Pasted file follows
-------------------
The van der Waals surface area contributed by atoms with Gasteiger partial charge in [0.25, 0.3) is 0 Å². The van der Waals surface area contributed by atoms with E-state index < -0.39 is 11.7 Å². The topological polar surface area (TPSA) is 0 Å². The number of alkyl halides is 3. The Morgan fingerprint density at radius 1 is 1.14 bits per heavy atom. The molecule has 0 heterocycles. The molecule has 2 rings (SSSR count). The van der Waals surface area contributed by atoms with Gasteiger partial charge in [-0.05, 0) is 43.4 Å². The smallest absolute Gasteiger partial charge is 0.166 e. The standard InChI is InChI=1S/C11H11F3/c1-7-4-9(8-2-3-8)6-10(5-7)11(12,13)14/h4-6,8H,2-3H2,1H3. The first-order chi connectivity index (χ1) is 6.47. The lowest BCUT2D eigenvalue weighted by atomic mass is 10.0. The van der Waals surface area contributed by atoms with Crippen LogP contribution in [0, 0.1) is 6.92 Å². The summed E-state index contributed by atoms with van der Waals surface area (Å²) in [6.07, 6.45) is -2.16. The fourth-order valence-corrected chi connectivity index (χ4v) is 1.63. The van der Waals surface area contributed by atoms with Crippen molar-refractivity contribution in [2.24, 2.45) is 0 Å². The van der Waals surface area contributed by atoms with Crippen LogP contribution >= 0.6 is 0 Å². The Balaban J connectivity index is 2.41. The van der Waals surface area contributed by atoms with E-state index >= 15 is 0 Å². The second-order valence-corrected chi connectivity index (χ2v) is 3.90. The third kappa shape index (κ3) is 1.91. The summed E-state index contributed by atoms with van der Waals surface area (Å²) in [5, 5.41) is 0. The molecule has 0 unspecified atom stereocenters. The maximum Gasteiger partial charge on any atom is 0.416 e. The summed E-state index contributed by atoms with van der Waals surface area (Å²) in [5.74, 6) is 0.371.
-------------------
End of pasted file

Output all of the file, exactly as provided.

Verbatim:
The van der Waals surface area contributed by atoms with Gasteiger partial charge in [0.25, 0.3) is 0 Å². The van der Waals surface area contributed by atoms with E-state index < -0.39 is 11.7 Å². The topological polar surface area (TPSA) is 0 Å². The number of alkyl halides is 3. The Morgan fingerprint density at radius 1 is 1.14 bits per heavy atom. The molecule has 0 heterocycles. The molecule has 2 rings (SSSR count). The van der Waals surface area contributed by atoms with Gasteiger partial charge in [-0.05, 0) is 43.4 Å². The smallest absolute Gasteiger partial charge is 0.166 e. The standard InChI is InChI=1S/C11H11F3/c1-7-4-9(8-2-3-8)6-10(5-7)11(12,13)14/h4-6,8H,2-3H2,1H3. The first-order chi connectivity index (χ1) is 6.47. The lowest BCUT2D eigenvalue weighted by atomic mass is 10.0. The van der Waals surface area contributed by atoms with Crippen LogP contribution in [0, 0.1) is 6.92 Å². The summed E-state index contributed by atoms with van der Waals surface area (Å²) in [6.07, 6.45) is -2.16. The fourth-order valence-corrected chi connectivity index (χ4v) is 1.63. The van der Waals surface area contributed by atoms with Crippen molar-refractivity contribution in [2.24, 2.45) is 0 Å². The van der Waals surface area contributed by atoms with Crippen LogP contribution >= 0.6 is 0 Å². The Balaban J connectivity index is 2.41. The van der Waals surface area contributed by atoms with E-state index >= 15 is 0 Å². The second-order valence-corrected chi connectivity index (χ2v) is 3.90. The third kappa shape index (κ3) is 1.91. The summed E-state index contributed by atoms with van der Waals surface area (Å²) in [5, 5.41) is 0. The molecule has 0 unspecified atom stereocenters. The maximum Gasteiger partial charge on any atom is 0.416 e. The summed E-state index contributed by atoms with van der Waals surface area (Å²) in [5.74, 6) is 0.371.